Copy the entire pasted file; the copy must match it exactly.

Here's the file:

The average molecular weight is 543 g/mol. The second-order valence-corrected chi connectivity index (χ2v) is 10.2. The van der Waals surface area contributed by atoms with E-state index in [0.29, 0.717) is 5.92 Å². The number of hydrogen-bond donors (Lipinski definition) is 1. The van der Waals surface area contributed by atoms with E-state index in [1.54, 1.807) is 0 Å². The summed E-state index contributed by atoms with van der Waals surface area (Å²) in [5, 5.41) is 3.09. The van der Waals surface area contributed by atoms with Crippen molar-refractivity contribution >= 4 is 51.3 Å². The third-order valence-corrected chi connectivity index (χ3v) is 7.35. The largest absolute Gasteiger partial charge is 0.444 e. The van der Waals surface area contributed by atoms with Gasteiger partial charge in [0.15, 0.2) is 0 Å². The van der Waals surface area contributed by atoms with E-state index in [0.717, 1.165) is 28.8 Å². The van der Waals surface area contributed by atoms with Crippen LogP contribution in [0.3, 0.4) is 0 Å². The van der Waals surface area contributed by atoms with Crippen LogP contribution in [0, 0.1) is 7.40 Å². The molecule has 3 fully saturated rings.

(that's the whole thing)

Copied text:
The average molecular weight is 543 g/mol. The second-order valence-corrected chi connectivity index (χ2v) is 10.2. The van der Waals surface area contributed by atoms with E-state index in [0.29, 0.717) is 5.92 Å². The number of hydrogen-bond donors (Lipinski definition) is 1. The van der Waals surface area contributed by atoms with E-state index in [1.54, 1.807) is 0 Å². The summed E-state index contributed by atoms with van der Waals surface area (Å²) in [5, 5.41) is 3.09. The van der Waals surface area contributed by atoms with Crippen molar-refractivity contribution >= 4 is 51.3 Å². The third-order valence-corrected chi connectivity index (χ3v) is 7.35. The largest absolute Gasteiger partial charge is 0.444 e. The van der Waals surface area contributed by atoms with Gasteiger partial charge in [0.15, 0.2) is 0 Å². The van der Waals surface area contributed by atoms with E-state index in [0.717, 1.165) is 28.8 Å². The van der Waals surface area contributed by atoms with Crippen LogP contribution in [0.3, 0.4) is 0 Å². The van der Waals surface area contributed by atoms with Crippen LogP contribution in [0, 0.1) is 7.40 Å². The molecule has 3 fully saturated rings.